Off-Exchange Volume Spikes to Record Levels
January 29, 2013
Off-exchange trading appears to be spiking at the start of the year.
On Monday, 2.4 billion shares were traded on dark pools, broker pools and other “non-exchange” venues, according to BATS Global Markets data that relies on the Trade Reporting Facility of the Financial Industry Regulatory Authority. That amounted to 38.9% of the 6.3 billion shares traded on all equities venues, including public exchanges.
That meant record or near-record trading occurred on each of the three major tapes, according to research compiled by NYSE Euronext.
On Tape A, which covers trading in stocks listed on the New York Stock Exchange, 1.3 billion out of 3.4 billion shares, or 37.4% of all trading, took place off-exchange, according to the BATS data.
On Tape B, which covers exchange-traded funds on NYSE Arca as well as trading on NYSE Amex and regional exchanges, the off-exchange share was 38.5%. And, on Tape C, which covers trades on Nasdaq-listed stocks, the off-exchange share was 41.5%.
That consolidated tape data indicates a significant surge in off-exchange trading. As recently as October, Credit Suisse pegged the off-exchange share of trading at 33.2% and noted that “the percentage of volume executed off-exchange has been remarkably constant over the past five years.’’
The Tabb Group, an industry consulting firm, also put the off-exchange share of equities trading at 33%, for all of 2012, in a “U.S. Equities Market: 2013 State of the Industry” report issued this month.
But off-exchange trading tends to go up when markets are calm, said Dan Mathisson, the Head of U.S. Equity Trading at Credit Suisse.
“We always see off-exchange trading grow in low volatility months,’’ Mathisson said, “and then as soon as volatility spikes, volume migrates back to the exchanges,’’ such as when Standard & Poor’s downgraded U.S. debt in August 2011.
The Chicago Board Options Exchange’s Volatility Index reached a post-credit-crisis low of 12.3 on January 23 and Tuesday was at 13.3. At the height of the crisis, in October 2008, this so-called “fear index” that projects market swings for the next 30 days exceeded 89.
“With volatility so low,” Mathisson said, a surge in off-exchange trading “is pretty normal.’’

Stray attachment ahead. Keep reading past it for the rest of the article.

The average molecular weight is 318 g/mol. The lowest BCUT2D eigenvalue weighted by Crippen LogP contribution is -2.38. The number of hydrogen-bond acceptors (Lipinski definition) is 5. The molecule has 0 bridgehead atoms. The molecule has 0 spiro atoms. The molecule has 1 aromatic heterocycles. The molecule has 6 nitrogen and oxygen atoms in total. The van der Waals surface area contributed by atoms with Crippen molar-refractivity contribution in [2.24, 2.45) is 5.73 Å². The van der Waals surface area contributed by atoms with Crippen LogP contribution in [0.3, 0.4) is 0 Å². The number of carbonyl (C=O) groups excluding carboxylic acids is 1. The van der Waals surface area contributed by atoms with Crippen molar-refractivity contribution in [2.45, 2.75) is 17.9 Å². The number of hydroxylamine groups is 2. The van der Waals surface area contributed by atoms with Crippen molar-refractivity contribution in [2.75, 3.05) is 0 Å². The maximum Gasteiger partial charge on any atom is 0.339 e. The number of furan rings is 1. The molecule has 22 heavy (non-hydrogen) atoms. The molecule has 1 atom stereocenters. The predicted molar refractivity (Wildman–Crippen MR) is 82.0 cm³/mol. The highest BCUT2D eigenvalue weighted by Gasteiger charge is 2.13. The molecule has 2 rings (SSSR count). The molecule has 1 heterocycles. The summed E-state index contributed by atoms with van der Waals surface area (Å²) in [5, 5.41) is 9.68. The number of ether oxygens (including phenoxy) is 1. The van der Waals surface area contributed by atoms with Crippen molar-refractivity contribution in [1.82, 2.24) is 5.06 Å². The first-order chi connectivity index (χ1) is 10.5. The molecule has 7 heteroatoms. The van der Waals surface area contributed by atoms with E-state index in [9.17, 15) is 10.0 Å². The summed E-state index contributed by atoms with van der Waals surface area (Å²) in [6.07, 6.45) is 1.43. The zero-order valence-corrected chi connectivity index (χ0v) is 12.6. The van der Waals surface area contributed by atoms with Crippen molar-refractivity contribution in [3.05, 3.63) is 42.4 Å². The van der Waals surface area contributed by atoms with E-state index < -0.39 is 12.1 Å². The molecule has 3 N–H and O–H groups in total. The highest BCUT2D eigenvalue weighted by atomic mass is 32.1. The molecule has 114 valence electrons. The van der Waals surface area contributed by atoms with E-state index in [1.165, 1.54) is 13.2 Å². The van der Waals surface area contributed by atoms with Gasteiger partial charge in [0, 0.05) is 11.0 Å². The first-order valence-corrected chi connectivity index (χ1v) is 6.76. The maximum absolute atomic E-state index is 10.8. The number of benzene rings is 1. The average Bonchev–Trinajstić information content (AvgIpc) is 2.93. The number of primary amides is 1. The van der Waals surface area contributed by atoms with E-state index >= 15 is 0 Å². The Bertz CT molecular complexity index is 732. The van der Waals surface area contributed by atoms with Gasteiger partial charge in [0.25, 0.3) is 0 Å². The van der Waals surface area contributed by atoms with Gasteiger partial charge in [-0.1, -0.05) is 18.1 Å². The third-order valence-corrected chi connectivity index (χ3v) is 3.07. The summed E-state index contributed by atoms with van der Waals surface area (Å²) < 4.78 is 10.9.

The spike, though, is not a one-day phenomenon, according to NYSE Euronext’s tallies of the data reported to FINRA.
In the first 20 trading days of 2013, five of the top 10 days for off-exchange trading on Tape A have been recorded. This includes three out of the top four: January 23, at 37.9%, January 9 at 37.5% and January 28 at 37.3%. The fourth? A month ago, Dec. 18.
On Tape B, six of the top 10 days for off-exchange trading have occurred in the first month of the year (see chart). The highest, to date: January 28, at 38.5%.
And on Tape C, Monday’s trading of 813.9 million shares off-exchange was the second biggest day, in share of all trading, for Nasdaq-listed stocks.
“We think the data is consistent with previous points we’ve made about the widening gap in trading between exchange and non-exchange venues,” said Richard Adamonis, senior vice president of communications at NYSE Euronext.
Credit Suisse pegged off-exchange trading on Monday at 37.5% of all stock trading. Mathisson said the month with the highest percentage-of off-exchange trading remains April 2010, at 39.5%.
The Securities and Exchange Commission, whose previous chairman cited the rise in off-exchange trading as a potential problem for public markets, declined to comment on the new-year spike.
In speaking to the Economic Club of New York in September 2010, however, then-chairman Mary L. Schapiro expressed concern about trading “in non-public, dark trading venues, such as dark pools and internalizing broker-dealers,” when the percentage reached 30 percent, up from 25 percent a year earlier.
Her comments came after she released a concept paper on market structure in January and the Flash Crash of May 6, where the share volume handled by off-exchange venues fell from 30 percent to 10 percent at the height of the 1,000-point plunge.
“Can we expect the public markets to handle nearly all the order flow in tough times, yet be bypassed routinely by a large volume in normal times?,’’ she asked.
Given the public markets’ “unique role in price discovery, we must be careful that the short-term advantages to individual traders from non-transparent trading does not undermine all investors in the long run,’’ she said.